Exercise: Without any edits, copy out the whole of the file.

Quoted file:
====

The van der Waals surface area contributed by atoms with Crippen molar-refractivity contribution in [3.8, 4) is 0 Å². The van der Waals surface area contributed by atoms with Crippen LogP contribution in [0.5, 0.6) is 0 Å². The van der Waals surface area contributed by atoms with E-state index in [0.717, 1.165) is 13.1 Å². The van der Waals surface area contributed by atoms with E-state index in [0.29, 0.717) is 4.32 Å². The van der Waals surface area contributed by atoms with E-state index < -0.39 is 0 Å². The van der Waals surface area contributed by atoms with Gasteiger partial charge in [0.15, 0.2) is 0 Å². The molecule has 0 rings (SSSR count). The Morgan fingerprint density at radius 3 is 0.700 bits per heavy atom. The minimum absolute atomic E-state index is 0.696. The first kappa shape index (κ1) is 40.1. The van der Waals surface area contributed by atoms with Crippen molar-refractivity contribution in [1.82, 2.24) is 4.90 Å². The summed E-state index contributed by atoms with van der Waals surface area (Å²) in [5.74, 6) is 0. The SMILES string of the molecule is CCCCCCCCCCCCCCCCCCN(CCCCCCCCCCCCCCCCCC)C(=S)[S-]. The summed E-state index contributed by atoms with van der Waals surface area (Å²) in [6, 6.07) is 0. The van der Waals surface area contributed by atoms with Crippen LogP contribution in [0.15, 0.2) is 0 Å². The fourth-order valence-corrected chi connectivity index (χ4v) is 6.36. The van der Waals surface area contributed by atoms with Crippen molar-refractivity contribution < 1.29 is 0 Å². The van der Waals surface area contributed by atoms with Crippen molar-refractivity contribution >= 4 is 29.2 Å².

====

The van der Waals surface area contributed by atoms with Crippen molar-refractivity contribution in [3.8, 4) is 0 Å². The van der Waals surface area contributed by atoms with Crippen LogP contribution in [0.5, 0.6) is 0 Å². The van der Waals surface area contributed by atoms with E-state index in [0.717, 1.165) is 13.1 Å². The van der Waals surface area contributed by atoms with E-state index in [0.29, 0.717) is 4.32 Å². The van der Waals surface area contributed by atoms with E-state index < -0.39 is 0 Å². The van der Waals surface area contributed by atoms with Gasteiger partial charge in [0.15, 0.2) is 0 Å². The molecule has 0 rings (SSSR count). The Morgan fingerprint density at radius 3 is 0.700 bits per heavy atom. The minimum absolute atomic E-state index is 0.696. The first kappa shape index (κ1) is 40.1. The van der Waals surface area contributed by atoms with Crippen molar-refractivity contribution in [1.82, 2.24) is 4.90 Å². The summed E-state index contributed by atoms with van der Waals surface area (Å²) in [5.74, 6) is 0. The SMILES string of the molecule is CCCCCCCCCCCCCCCCCCN(CCCCCCCCCCCCCCCCCC)C(=S)[S-]. The summed E-state index contributed by atoms with van der Waals surface area (Å²) in [6, 6.07) is 0. The van der Waals surface area contributed by atoms with Crippen LogP contribution in [0.15, 0.2) is 0 Å². The fourth-order valence-corrected chi connectivity index (χ4v) is 6.36. The van der Waals surface area contributed by atoms with Crippen molar-refractivity contribution < 1.29 is 0 Å². The van der Waals surface area contributed by atoms with Crippen molar-refractivity contribution >= 4 is 29.2 Å².